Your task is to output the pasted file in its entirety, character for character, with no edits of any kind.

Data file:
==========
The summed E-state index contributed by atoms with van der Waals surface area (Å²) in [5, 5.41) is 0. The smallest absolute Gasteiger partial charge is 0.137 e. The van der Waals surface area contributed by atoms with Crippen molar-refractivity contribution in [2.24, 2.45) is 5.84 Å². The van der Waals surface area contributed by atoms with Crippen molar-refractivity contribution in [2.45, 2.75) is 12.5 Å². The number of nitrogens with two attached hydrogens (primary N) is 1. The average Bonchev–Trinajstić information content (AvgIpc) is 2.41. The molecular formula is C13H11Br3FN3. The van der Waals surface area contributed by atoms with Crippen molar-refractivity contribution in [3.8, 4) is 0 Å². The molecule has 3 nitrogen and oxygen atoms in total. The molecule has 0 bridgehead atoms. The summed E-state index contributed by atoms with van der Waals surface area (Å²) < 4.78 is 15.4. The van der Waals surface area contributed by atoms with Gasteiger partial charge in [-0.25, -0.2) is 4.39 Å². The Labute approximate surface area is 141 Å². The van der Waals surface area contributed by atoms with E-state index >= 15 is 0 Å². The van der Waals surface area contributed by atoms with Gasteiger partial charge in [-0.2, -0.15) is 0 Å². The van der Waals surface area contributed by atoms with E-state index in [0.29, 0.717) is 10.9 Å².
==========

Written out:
The summed E-state index contributed by atoms with van der Waals surface area (Å²) in [5, 5.41) is 0. The smallest absolute Gasteiger partial charge is 0.137 e. The van der Waals surface area contributed by atoms with Crippen molar-refractivity contribution in [2.24, 2.45) is 5.84 Å². The van der Waals surface area contributed by atoms with Crippen molar-refractivity contribution in [2.45, 2.75) is 12.5 Å². The number of nitrogens with two attached hydrogens (primary N) is 1. The average Bonchev–Trinajstić information content (AvgIpc) is 2.41. The molecular formula is C13H11Br3FN3. The van der Waals surface area contributed by atoms with Crippen molar-refractivity contribution in [3.8, 4) is 0 Å². The molecule has 3 nitrogen and oxygen atoms in total. The molecule has 0 bridgehead atoms. The summed E-state index contributed by atoms with van der Waals surface area (Å²) < 4.78 is 15.4. The van der Waals surface area contributed by atoms with Gasteiger partial charge in [-0.25, -0.2) is 4.39 Å². The Labute approximate surface area is 141 Å². The van der Waals surface area contributed by atoms with E-state index >= 15 is 0 Å². The van der Waals surface area contributed by atoms with Gasteiger partial charge in [-0.2, -0.15) is 0 Å². The van der Waals surface area contributed by atoms with E-state index in [0.29, 0.717) is 10.9 Å².